Also, really? All products in the world must be sold for the same gross price no matter where they are sold? That doesn't seem like reality.

 

”Just check the "Mehrwertsteuer option", and if you sell to a business customer in the EU, or to a third country, you get to keep 99.99€ and not just 84.03€, i.e. your profit is higher by 15.96€.”

 

The problem with checking the Mehrwertsteuer option is that it shows the price like this:

 

Preis:

EUR 99,99
(inkl. MwSt.)
EUR 84,03
(exkl. MwSt.)

 

So EU businesses and third countries will say they don't need to pay VAT and will only pay 84,03. How do I keep the 15,96€ if I'm showing the net price?

 

0

Share this post


Link to post
Share on other sites
6 minutes ago, MLmunich said:

There's a law that the gross price has to the same for everybody, and that everywhere where private customers can also shop, all prices have to be shown including VAT.”

 

Hmm... So that means the law says that if €99,99 is the gross price, then €99,99 is what must be displayed? Do you mean private DE and EU customers or ALL private customers? I believe there might be an option to make different ads for different countries, so would that mean he should make ads showing €99,99 inkl VAT/€84,03 exkl VAT for just Germany and EU and make ones that only show €99,99 for third countries, so that that third country customers don't ask to pay only €84,03?

 

Also, really? All products in the world must be sold for the same gross price no matter where they are sold? That doesn't seem like reality.

 

Germany can only lay down laws for Germany, that goes without saying.

 

If you can do different ads for non-EU (= third) countries, go ahead.

 

8 minutes ago, MLmunich said:

The problem with checking the Mehrwertsteuer option is that it shows the price like this:

 

Preis:

EUR 99,99
(inkl. MwSt.)
EUR 84,03
(exkl. MwSt.)

 

So EU businesses and third countries will say they don't need to pay VAT and will only pay 84,03. How do I keep the 15,96€ if I'm showing the net price?

 

Then choose an option that only shows one price, 99.99€.

You will anyway have to do "proper" accounting with regards to VAT in your own double-entry bookkeeping for the Finanzamt, so you don't really care what it says ebay-internally.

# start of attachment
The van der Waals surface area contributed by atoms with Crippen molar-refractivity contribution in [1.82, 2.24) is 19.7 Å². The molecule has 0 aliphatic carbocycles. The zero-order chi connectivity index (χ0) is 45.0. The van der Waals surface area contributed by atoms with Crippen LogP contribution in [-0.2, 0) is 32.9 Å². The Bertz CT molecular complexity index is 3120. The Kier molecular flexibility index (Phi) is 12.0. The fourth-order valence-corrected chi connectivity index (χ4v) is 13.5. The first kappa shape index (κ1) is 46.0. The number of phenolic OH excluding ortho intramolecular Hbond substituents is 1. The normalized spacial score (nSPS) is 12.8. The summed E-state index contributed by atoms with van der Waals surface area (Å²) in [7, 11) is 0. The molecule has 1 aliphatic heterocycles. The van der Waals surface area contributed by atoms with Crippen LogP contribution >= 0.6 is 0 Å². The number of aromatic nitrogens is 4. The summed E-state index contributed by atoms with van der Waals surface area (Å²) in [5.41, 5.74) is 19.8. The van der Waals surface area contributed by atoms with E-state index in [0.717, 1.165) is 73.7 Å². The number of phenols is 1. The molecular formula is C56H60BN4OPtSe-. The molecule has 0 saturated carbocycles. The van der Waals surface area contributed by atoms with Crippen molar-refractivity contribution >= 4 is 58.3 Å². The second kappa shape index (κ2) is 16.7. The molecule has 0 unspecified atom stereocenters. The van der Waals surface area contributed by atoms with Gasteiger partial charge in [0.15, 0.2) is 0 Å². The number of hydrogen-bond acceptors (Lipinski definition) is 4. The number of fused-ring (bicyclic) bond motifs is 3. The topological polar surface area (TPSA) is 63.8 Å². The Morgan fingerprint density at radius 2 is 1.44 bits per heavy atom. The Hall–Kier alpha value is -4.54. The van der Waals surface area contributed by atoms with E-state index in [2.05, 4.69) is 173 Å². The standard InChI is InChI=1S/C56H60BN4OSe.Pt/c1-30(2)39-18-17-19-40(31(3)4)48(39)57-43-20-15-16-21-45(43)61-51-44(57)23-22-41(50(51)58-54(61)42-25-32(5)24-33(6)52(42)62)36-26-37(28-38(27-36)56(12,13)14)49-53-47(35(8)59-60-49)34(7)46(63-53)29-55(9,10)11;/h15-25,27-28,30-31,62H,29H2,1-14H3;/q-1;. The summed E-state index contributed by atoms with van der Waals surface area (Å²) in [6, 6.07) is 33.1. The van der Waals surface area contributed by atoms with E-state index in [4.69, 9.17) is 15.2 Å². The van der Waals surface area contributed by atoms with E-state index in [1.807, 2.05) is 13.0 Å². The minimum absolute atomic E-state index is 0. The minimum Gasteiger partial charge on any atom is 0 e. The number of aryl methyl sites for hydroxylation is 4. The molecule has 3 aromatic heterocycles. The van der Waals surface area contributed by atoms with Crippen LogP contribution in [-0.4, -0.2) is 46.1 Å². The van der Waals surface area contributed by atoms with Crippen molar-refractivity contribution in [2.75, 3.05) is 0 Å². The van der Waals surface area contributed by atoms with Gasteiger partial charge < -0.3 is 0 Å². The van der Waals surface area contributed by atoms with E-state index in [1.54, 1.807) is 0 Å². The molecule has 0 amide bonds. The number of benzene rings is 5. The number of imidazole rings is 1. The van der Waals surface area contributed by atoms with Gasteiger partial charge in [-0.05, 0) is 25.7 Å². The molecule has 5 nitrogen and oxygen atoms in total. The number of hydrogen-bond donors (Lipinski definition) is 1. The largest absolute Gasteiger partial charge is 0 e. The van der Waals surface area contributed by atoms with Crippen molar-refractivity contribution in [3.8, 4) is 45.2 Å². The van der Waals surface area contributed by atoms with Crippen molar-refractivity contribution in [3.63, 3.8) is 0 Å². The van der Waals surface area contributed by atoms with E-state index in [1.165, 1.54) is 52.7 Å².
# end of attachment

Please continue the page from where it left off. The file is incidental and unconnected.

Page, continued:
But really, we are getting outside the remit of this thread - this was not meant to be a "how to tweak ebay" thread, but a tax thread.

You will just have to work within the limits that the ebay selling platform, that you have chosen to sell on, sets.

2

Share this post


Link to post
Share on other sites

Ok, thanks. So then just to confirm... It is legal to list €99,99 as the price and then invoices look like 

 

This for German and EU private customers:

Product ABC €99,99

Shipping €4,99

Gesamt Netto   €88,22

MwSt. 19%       €16,76

Gesamtsumme €104,98

 

And this for EU businesses and third countries:

Product ABC €99,99

Shipping €4,99

Gesamtsumme €104,98

 

So the net price of the product for Germans and EU individuals is 84,03 and the net price for EU businesses and third countries is 99,99. Right?

 

Thank you.

 

0

Share this post


Link to post
Share on other sites

Yes.

 

7 minutes ago, MLmunich said:

This for German and EU private customers:

Product ABC €99,99

Shipping €4,99

Gesamt Netto   €88,22

MwSt. 19%       €16,76

Gesamtsumme €104,98

 

But again, though you probably can no longer hear it ;): if you charge shipping 4.99€ gross and not 5.94€ gross, you are making a loss on that DHL parcel.

You would only not make a loss if you charge:

 

On 11/9/2017, 4:47:59, PandaMunich said:

Case 1: Selling a product to a German business or private customer. Selling a product to an EU private customer

 

84.03€ product ABC

+ 4.99€ shipping

_____________________

=    89.02€ total net

   + 16.91€ 19% VAT
_____________________

=   105.93€ total including VAT

 

1

Share this post


Link to post
Share on other sites

Ok, but supposing the actual cost of shipping for him was only €2,99, he'd still be making a profit of 4,19-2,99= €1,20, right?

0

Share this post


Link to post
Share on other sites

So I'm not sure whether I should post this here or start a new topic. My husband is trying to grow his business by manufacturing and selling machines. I guess he will get the parts used and new from different suppliers, put the machines together in Vietnam, ship them to Germany and sell them to the world. Is it just as simple as that or are there many legalities involved? Do you think he needs a lawyer? I

 have no clue what legalities are involved so I'm very stressed about this. Also, does he need a different type of gewerbemeldung?

0

Share this post


Link to post
Share on other sites

Does a steuerberater also tell you what kind of gewerbemeldung you need?

 

He said he's interested in having a company here to sell the machines that he makes in Vietnam and not just selling on eBay. I'm not sure what that entails! Any idea where to start?

0

Share this post


Link to post
Share on other sites

Create an account or sign in to comment

You need to be a member in order to leave a comment

Create an account

Sign up for a new account in our community. It's easy!


Register a new account

Sign in

Already have an account? Sign in here.


Sign In Now
Sign in to follow this  
Followers 0